Vitom 3D: preliminary experience with intradural extramedullary spinal tumors.
        J Neurosurg Sci. 2019; ([Epub ahead of print])
        • Crosetti E
        • Arrigoni G
        • Manca A
        • Caracciolo A
        • Bertotto I
        • Succo G.
        3D exoscopic surgery (3Des) for transoral oropharyngectomy.
        Front Oncol. 2020; 10: 16
        • Taylor B
        • Myers EM.
        Initial gynecologic experience using the VITOM® HD exoscope for vaginal surgery.
        J Minim Invasive Gynecol. 2015; 22: S103
        • Antoine C
        • Meyer JA
        • Silverstein JS
        • Alexander J
        • Oh C
        • Timor-Tritsch IE.
        The impact of uterine incision closure techniques on post-cesarean delivery niche formation and size: sonohysterographic examination of nonpregnant women.
        J Ultrasound Med. 2022; 41: 1763-1771
        • Abalos E
        • Addo V
        • CORONIS Collaborative Group
        Caesarean section surgical techniques (CORONIS): a fractional, factorial, unmasked, randomised controlled trial.
        Lancet. 2013; 382: 234-248
        • Abalos E
        • Oyarzun E
        • CORONIS Collaborative Group
        CORONIS - international study of caesarean section surgical techniques: the follow-up study.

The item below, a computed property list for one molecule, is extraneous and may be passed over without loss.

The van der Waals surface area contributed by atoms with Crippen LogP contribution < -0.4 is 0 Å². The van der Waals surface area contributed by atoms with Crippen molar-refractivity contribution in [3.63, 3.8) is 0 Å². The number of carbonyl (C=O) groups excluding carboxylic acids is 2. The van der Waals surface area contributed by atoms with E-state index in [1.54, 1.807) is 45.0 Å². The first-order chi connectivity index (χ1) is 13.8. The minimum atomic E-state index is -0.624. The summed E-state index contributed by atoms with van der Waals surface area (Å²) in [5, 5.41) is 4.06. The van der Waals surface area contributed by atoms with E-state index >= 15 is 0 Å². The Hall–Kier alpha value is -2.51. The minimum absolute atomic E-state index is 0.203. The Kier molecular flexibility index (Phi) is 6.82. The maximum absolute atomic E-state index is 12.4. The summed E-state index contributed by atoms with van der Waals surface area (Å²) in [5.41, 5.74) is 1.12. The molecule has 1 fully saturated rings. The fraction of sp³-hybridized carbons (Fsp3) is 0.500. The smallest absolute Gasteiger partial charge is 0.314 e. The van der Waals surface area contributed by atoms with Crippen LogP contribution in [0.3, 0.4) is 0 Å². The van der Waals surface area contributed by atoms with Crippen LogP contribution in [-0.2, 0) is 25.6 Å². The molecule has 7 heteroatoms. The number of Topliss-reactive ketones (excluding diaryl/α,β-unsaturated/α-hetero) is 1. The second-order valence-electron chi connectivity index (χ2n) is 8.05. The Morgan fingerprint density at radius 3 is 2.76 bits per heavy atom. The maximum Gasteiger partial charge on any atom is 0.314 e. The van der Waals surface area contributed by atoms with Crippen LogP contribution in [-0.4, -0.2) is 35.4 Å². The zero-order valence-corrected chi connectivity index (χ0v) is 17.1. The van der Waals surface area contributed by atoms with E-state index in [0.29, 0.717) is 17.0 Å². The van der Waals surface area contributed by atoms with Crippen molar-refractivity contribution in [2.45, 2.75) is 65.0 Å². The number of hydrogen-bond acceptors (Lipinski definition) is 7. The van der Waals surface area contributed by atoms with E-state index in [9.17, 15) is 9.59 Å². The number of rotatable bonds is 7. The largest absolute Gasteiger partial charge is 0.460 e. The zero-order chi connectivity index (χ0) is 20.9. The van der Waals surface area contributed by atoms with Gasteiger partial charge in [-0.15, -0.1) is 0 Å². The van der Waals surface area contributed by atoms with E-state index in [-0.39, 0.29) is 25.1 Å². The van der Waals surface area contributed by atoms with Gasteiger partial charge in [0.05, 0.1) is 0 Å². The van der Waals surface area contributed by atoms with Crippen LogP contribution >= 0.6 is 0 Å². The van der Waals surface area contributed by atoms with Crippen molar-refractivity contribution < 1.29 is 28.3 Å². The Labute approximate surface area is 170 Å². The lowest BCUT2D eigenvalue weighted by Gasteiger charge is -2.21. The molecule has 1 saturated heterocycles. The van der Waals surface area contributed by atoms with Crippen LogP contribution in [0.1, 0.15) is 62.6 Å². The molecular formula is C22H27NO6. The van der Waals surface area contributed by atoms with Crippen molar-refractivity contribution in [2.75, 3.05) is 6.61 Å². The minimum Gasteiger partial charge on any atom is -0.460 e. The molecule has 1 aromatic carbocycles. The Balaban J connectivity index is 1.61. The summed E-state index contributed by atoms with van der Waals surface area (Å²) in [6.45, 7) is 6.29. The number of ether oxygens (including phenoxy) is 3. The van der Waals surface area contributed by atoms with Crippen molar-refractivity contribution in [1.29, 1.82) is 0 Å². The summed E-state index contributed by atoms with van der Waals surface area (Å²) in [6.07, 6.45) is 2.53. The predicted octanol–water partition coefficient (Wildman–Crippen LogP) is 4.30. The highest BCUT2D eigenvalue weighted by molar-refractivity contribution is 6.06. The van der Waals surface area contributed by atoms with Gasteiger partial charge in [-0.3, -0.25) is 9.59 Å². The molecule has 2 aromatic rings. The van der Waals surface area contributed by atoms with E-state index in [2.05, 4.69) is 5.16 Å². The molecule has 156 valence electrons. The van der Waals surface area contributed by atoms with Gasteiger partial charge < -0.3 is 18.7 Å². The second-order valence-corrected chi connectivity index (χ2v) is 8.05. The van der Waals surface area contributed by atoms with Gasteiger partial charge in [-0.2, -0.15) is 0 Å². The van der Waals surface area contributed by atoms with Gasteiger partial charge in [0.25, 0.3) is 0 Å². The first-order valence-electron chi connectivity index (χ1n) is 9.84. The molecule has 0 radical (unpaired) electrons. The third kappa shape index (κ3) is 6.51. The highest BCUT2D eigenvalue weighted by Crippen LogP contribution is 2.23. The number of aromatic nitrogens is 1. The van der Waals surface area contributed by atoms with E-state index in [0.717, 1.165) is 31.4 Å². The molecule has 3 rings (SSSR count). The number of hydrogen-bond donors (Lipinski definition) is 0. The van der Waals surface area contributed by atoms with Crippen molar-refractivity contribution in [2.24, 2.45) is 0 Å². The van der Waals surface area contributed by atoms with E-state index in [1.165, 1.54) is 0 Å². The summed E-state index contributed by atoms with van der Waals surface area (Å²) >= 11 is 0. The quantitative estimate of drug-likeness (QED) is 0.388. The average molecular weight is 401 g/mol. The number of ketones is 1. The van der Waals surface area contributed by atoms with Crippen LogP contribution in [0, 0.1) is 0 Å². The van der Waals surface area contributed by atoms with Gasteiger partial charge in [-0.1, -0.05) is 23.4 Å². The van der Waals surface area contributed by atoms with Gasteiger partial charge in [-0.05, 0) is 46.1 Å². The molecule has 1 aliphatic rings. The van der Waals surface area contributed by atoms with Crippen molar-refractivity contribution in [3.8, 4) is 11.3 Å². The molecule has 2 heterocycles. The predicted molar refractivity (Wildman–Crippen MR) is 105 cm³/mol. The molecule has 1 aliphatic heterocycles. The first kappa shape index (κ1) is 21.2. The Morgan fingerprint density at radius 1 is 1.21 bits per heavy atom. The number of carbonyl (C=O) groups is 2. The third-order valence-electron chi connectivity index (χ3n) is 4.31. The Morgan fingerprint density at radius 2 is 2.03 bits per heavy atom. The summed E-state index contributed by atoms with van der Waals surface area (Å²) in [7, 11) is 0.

BMC Pregnancy Childbirth. 2013; 13: 215
        • CAESAR Study Collaborative Group
        Caesarean section surgical techniques: a randomised factorial trial (CAESAR).
        BJOG. 2010; 117: 1366-1376
        • González-Quintero VH
        • Cruz-Pachano FE
        Preventing adhesions in obstetric and gynecologic surgical procedures.
        Rev Obstet Gynecol. 2009; 2: 38-45
        • Nabhan AF.
        Long-term outcomes of two different surgical techniques for cesarean.
        Int J Gynaecol Obstet. 2008; 100: 69-75
        • Lyell DJ
        • Caughey AB
        • Hu E
        • Daniels K.
        Peritoneal closure at primary cesarean delivery and adhesions.
        Obstet Gynecol. 2005; 106: 275-280
        • Turrentine MA
        • Andres RL.
        Recurrent Bandl's ring as an etiology for failed vaginal birth after cesarean section.
        Am J Perinatol. 1994; 11: 65-66
        • Malvasi A
        • Tinelli A
        • Pacella E.
        Mass closure of visceral peritoneum at cesarean section. A proposal method.
        J Matern Fetal Neonatal Med. 2010; 23: 345-346
        • Malvasi A
        • Tinelli A
        • Gustapane S
        • et al.
        Surgical technique to avoid bladder flap formation during cesarean section.
        G Chir. 2011; 32: 498-503